Experience Design : Juxtaposition and Contrast

The Visitors Center is divided into 4 zones that dictate the exhibition spaces and circulation flow.


Zone 1 / Zone 2

Zone 1 : Interviews from the street / Zone 2 : World Map Interactive

Zone 1 : Interviews from the street | Helping visitors slowly be immersed in the exhibition

Six headsets installed in the zone will play the interviews of people from the street. The questions about the prison system would be simple, and also, the answers from the people don’t need to be correct. These interviews will help visitors think about prison systems and act as a starting point of the narrative in the visitors center.

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Zone 2 : Interactive World Map | Contrasting between US justice system and the rest of the world

Beyond the Zone 1, there would be interactive world map that enables visitors to explore the prison system of US and that of other countries. They will compare the system all over the world, and help them ponder justice in US. The main screen showing the map of the world will be installed on the wall and the smaller device will be installed on the rail so that people move them and click a country they want to explore.

Zone 3 : Comparison Corridor | Comparison between Correction officers and inmates

Zone 3 : Comparison Corridor

This space provides a direct comparison between officers and prisoners, who are directly affected and involved in the prison system. These text labels dictate the various differences, such as racial and large amounts of numbers, as well as the similarities, such as a wide range of mental health issues.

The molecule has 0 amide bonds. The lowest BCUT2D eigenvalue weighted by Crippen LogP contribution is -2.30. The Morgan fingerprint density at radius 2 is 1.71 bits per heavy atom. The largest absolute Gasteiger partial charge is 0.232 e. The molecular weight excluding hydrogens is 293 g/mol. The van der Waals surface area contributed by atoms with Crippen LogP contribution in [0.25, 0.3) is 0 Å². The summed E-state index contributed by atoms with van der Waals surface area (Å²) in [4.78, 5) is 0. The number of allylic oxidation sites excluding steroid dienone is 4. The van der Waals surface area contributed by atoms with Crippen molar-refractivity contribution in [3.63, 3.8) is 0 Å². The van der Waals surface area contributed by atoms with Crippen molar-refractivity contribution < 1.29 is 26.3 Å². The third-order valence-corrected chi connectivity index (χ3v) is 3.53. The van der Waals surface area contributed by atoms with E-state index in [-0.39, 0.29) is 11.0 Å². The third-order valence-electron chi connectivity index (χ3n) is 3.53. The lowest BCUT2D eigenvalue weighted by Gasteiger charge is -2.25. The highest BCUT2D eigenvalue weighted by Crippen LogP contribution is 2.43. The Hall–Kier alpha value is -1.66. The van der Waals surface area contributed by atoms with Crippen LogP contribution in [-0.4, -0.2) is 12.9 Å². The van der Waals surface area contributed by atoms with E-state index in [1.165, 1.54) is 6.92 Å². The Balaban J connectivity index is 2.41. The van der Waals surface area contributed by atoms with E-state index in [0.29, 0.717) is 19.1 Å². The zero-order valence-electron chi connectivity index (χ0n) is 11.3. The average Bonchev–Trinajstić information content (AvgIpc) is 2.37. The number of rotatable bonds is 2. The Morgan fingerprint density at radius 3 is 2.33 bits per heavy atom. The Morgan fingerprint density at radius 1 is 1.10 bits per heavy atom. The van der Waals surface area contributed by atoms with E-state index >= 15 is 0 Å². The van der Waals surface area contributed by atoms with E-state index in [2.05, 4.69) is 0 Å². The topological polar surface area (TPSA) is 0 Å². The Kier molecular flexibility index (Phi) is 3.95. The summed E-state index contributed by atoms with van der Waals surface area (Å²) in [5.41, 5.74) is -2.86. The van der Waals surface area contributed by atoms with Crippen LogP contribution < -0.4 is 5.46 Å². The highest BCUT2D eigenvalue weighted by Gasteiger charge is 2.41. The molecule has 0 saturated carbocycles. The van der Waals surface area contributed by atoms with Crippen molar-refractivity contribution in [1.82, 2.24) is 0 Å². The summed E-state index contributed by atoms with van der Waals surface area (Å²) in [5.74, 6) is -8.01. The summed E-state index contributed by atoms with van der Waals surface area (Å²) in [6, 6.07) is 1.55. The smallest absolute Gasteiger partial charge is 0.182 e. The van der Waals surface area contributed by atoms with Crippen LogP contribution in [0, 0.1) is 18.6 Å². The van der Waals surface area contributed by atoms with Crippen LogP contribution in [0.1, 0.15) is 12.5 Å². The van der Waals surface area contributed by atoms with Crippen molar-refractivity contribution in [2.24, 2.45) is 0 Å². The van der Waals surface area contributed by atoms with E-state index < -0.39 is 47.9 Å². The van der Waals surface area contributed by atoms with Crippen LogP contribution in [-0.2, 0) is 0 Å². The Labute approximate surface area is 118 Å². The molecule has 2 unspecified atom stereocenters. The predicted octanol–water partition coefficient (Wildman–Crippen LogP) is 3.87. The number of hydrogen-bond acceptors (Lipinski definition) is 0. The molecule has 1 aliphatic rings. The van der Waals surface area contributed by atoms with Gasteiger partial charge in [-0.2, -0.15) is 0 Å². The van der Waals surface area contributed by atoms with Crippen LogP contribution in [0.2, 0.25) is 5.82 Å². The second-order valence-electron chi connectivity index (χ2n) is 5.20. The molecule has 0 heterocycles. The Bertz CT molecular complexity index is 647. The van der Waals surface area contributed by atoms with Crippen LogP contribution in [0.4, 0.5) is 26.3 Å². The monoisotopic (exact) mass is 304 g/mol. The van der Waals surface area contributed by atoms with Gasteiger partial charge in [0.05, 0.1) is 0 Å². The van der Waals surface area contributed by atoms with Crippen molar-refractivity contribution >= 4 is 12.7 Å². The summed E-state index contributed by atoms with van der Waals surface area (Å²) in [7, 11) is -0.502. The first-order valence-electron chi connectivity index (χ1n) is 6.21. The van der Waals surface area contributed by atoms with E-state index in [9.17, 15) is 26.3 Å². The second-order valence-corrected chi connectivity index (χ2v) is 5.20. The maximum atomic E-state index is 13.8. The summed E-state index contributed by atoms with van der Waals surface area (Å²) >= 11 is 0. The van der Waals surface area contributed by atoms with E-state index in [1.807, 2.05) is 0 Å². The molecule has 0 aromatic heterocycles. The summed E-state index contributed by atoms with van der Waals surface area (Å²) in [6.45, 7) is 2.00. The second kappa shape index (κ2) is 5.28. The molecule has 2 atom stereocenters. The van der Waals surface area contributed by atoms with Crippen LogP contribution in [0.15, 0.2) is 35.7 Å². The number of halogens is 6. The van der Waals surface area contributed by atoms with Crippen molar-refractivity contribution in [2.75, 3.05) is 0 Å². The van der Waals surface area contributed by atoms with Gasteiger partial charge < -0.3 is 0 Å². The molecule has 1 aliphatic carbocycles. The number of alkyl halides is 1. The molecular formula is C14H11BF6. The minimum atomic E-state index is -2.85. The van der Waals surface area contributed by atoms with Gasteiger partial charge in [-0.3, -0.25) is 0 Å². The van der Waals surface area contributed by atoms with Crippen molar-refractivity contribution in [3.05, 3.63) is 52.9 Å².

In addition, the corridor gets narrower and darker to help visitors be immersed into the narrative, and lead them to the last exhibit(Zone 4) smoothly.

Information Boards

Zone 4 : Juxtaposition Room | Juxtaposing objects of Correction officers and inmates

Zone 4 : Juxtaposition Room

Zone 4 is the last exhibit before entering the main museum. In this space, repurposed lockers used in the existing space contain objects found in prison, such as photographs, personal belongings, toiletries and more. Objects tell powerful stories, and this space allows these stories and voices to be heard. In addition, video footage from organizations such as ‘The Marshall Project” allow all sides of the prison story to be hard, from former prisoners and correction officers, to victims and family members.

Graphic Design



Through the Visitors Center…

To create a narrative that displays the contrast and juxtaposition between the US justice system and the rest of the world, highlighting the disparities and the need for change. Continuing the exhibit, visitors will be informed as to how the prison system affects all who are involved. It is meant to generate a dialogue on why things should change. In addition, the educational and informative material provided creates exposure to the problems to be faced ahead before entering the prison itself.